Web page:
Usually it is only a matter of form to make the test for uniform full loading. Eccentric loading nearly always tests an arch more severely than uniform loading. The ability to carry a full uniform load is no indication of ability to carry a partial eccentric loading, except that if the arch appeared to be only just able to carry the uniform load, it might be predicted that it would probably fail under the eccentric load. On the other hand, if an arch will safely carry a heavy eccentric load, it will certainly carry a load of the same intensity uniformly distributed over it.
411. Test for the Second Condition, or Loading of Maximum Load over One=Half of the Arch. Since the arch has a dead load over the entire arch, and a live load over only one-half of the arch, the load line for the entire arch must be drawn. The load line for the loaded half of the arch will be identical with that already drawn for the previous case. The load line for the remainder of the arch may be similarly drawn. This case is worked out by precisely the same general method as that already employed in the similar case given in detail in Article 410. As in that article, we select a trial pole which in general will give an oblique closing line for the equilibrium polygon. This closing line must be brought down to the horizontal by the method already explained in Article 400; then a second trial must be made in order to shift the polygon so that it shall pass through the middle third at the crown joint. This line should pass through the middle of the crown joint; then the real test is to determine how it passes through the haunches of the arch. As in the previous case, the total pressure at any joint will be determined by the corresponding lines in the force diagram, and the unit-pressure at the joint may be determined from the area of the joint and the position of the line of force with respect to the center of the joint. Even though a line of force passed slightly outside of the middle third, it would not necessarily mean that the arch will fail, provided that the maximum intensity of pressure, determined according to the principles enunciated in Article 405, does not exceed the safe unit-pressure for the kind of stone used.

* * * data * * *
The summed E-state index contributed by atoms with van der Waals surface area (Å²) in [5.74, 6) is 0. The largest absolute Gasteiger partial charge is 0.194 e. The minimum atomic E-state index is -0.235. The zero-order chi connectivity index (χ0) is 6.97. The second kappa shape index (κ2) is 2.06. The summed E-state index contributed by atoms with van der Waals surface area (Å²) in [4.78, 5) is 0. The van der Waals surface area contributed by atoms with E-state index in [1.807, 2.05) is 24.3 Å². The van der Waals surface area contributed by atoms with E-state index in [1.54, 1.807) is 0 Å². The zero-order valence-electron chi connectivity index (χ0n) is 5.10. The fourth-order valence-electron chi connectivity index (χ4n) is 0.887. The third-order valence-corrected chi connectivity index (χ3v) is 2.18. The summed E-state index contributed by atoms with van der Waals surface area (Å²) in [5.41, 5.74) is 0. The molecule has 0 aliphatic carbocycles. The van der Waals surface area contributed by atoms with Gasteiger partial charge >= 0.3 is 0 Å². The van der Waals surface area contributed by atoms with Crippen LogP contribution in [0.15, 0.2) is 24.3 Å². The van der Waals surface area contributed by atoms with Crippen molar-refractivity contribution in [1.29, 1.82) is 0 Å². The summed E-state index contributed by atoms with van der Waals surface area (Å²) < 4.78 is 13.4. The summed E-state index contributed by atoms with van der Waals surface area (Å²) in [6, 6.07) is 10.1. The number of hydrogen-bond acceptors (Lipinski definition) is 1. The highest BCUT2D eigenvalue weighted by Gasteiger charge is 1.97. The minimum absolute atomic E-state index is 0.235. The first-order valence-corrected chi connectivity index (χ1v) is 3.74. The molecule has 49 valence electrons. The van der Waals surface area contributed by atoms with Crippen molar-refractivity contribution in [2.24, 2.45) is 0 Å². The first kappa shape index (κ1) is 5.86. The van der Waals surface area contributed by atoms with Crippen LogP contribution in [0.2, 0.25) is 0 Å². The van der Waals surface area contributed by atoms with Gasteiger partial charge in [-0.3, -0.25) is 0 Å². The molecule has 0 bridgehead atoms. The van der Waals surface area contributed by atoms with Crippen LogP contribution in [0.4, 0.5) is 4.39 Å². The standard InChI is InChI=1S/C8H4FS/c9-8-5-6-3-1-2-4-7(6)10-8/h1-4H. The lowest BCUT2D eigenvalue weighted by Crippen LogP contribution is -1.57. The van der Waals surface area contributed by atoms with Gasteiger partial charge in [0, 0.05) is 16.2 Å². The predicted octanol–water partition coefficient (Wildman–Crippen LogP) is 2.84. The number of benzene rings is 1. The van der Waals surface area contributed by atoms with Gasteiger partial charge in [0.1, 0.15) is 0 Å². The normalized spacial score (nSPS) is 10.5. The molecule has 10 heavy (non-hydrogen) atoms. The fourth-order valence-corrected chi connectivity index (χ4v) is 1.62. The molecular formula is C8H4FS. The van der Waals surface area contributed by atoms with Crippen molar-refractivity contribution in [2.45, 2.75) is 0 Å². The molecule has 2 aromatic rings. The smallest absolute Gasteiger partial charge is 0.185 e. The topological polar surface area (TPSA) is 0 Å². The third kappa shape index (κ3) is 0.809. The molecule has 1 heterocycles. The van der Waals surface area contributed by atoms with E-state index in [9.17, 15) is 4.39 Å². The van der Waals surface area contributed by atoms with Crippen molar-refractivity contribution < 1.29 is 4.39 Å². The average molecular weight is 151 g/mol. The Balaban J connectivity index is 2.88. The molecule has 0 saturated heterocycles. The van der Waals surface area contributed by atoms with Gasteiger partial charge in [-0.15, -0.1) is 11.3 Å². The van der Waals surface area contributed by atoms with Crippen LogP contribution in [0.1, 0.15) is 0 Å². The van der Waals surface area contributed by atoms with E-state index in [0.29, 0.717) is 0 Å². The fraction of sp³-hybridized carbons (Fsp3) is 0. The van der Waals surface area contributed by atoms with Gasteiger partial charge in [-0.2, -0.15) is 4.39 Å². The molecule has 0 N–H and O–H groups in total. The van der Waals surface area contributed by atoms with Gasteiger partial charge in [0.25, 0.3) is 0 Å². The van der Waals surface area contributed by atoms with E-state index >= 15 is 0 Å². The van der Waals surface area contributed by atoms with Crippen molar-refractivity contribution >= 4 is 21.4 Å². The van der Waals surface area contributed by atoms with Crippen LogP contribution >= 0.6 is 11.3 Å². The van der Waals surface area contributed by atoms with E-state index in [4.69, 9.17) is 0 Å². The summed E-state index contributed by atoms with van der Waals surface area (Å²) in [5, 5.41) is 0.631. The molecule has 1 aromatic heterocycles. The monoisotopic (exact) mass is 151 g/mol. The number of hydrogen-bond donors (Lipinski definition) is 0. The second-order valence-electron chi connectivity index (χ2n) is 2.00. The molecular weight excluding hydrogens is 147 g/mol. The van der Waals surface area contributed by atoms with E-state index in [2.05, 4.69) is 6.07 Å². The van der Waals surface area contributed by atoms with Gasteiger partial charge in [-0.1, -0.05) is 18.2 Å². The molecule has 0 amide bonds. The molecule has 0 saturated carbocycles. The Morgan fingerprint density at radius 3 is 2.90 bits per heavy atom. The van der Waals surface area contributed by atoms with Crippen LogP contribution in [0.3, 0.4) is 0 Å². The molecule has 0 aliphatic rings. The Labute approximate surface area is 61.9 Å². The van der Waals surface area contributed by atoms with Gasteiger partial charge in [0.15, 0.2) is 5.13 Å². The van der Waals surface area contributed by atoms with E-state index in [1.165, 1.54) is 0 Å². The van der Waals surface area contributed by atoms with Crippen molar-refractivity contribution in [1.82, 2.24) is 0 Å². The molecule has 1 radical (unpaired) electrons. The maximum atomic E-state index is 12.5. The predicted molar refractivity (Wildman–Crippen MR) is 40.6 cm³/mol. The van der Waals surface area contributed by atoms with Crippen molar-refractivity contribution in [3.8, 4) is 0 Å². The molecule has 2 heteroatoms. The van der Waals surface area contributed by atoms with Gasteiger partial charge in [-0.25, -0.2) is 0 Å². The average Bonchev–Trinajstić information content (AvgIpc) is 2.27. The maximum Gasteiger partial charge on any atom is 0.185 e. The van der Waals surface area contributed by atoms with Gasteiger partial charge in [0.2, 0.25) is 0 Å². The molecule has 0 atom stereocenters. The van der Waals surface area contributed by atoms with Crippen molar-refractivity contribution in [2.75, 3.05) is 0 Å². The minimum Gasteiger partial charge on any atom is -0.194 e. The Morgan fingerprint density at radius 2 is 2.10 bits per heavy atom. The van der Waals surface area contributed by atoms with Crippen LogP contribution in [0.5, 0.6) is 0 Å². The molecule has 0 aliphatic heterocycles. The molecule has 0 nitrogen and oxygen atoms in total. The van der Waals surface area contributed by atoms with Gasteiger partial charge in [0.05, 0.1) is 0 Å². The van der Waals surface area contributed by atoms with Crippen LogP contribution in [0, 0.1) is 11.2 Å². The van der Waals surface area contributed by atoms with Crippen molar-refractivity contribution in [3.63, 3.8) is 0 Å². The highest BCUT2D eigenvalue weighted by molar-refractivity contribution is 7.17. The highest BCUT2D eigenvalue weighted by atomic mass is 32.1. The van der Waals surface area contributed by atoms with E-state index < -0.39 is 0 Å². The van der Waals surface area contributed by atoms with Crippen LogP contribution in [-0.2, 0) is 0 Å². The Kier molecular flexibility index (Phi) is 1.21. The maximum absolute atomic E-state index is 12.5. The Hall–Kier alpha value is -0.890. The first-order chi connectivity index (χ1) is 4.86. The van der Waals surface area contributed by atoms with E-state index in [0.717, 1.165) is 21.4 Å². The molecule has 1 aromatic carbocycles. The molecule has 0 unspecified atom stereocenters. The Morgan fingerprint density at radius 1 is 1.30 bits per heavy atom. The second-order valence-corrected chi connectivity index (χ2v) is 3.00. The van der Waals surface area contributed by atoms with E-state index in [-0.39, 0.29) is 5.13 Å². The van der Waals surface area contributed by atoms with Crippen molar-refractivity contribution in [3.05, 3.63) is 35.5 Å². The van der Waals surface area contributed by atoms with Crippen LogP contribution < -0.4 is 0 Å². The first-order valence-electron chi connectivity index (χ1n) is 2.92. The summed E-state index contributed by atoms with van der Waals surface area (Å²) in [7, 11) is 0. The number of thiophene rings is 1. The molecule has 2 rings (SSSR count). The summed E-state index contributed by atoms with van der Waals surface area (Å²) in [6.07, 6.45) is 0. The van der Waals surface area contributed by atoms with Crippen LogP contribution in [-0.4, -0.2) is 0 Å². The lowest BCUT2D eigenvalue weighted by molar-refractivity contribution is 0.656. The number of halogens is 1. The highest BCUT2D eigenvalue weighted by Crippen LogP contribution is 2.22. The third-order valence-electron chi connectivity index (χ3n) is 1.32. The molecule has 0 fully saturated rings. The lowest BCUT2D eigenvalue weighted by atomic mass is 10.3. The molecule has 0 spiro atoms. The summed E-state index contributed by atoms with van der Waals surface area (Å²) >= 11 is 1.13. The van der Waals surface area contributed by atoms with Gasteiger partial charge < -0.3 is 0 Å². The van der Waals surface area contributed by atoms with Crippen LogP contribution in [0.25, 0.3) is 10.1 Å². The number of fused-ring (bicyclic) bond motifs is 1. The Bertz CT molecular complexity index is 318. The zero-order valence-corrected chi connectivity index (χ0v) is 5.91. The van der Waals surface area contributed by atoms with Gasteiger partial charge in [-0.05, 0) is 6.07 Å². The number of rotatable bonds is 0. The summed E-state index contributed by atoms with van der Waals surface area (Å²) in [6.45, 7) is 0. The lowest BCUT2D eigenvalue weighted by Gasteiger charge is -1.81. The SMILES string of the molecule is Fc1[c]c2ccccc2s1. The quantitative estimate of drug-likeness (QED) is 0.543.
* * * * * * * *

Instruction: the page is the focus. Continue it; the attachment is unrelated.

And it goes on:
An inspection of the force diagram with the pole at o2', shows that the rays are all shorter than those of the force diagram for the first condition of loading - with pole at o1'. This means that the actual pressure at any joint is less than for the first case; but since the true equilibrium polygon for- this case does not pass so near the center of the joints as it does for the first condition of loading, the intensity of pressure at the edges of the joints may be higher than in the first case. However, since the equilibrium polygon for this second case is always well within the middle third at every joint, and since even twice the average joint pressure for the first case is well within the safe allowable pressure on any good building stone, we may know that the second condition of loading will be safe, even without exactly measuring and computing the maximum intensity of pressure produced by this loading.